Rubber trash cans have a number of emergency uses. Today I picked up this 32 gallon one for $12. I can usually find them on sale for under $10 but I needed one quickly today. I make sure to buy the ones that are the thicker rubber, not the cheaper flimsy plastic ones. This one is made by Rubbermaid. I want to stress they are not food grade and not meant to store open bags of food and are not recommended for long term food storage. I know this, yet I do keep large unopened packages in them until I can get things properly stored. To me that is better protection than just having them lying about.
So, what can you do with them?
Have two near your water heater with a garden hose, flat-head screwdriver and the printed instructions for how to drain your water heater in case you are in a situation where your potable water supplies are running low. If a situation arises where you have exhausted your water supplies and drained your water heater, you can then turn the trash cans into rain barrels. Remember that this new rain water will not be potable water. You cannot drink it without first chemically treating it or filtering it. You can use bleach in an emergency to treat water. Use 16 drops of regular household liquid bleach per gallon of water. Do not use scented, color safe or bleaches with added cleaners. A medicine dropper comes in handy for this. However, using calcium hypochlorite (pool shock) is the best prepper plan for chemically treating drinking water.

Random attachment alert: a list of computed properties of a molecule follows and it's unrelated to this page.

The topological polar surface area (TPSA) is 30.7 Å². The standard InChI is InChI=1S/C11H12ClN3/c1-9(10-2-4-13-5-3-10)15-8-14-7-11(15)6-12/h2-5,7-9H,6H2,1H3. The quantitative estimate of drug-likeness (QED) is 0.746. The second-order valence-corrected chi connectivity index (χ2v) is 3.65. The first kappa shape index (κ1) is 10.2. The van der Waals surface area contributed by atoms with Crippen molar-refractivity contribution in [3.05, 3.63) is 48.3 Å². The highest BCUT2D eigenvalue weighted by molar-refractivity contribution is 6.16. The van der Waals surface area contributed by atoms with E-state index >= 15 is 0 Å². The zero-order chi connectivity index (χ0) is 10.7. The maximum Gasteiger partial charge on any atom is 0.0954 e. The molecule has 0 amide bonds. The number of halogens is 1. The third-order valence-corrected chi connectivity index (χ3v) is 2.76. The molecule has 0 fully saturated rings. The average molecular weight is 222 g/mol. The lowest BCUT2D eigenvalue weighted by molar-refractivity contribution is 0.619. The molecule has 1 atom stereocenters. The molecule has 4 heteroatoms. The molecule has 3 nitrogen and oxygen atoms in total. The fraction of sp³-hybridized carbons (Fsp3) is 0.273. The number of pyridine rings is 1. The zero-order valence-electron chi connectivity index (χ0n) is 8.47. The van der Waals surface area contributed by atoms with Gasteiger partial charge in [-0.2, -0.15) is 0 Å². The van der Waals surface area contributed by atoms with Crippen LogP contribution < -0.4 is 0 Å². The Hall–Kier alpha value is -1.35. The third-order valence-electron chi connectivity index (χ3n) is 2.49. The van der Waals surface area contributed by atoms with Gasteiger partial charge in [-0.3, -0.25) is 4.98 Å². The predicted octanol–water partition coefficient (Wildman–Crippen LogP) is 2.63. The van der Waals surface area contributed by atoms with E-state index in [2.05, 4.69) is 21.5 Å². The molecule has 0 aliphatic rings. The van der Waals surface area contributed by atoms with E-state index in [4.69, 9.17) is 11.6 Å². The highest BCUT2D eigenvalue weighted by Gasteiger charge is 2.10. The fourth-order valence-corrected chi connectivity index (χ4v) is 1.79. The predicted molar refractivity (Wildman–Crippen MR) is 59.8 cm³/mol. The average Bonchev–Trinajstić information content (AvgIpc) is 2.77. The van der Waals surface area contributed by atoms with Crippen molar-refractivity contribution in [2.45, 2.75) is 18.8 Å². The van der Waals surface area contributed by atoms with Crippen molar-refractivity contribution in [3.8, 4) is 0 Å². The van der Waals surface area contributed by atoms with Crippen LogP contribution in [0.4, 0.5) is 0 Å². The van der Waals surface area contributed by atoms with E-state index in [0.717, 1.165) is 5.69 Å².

It’s important to have the additional supplies needed to build your rain barrels on hand and to realize if you are at this point, you probably won’t have electricity for that fancy drill. My plan is to use a compass saw if no power was available. You can find the pvc parts in the plumbing section of any store like Home Depot. Watch the video below and as always, write down the instructions and store them in a safe place. I suggest storing the instructions in a ziploc bag with the needed supplies and taping it inside one of the barrels.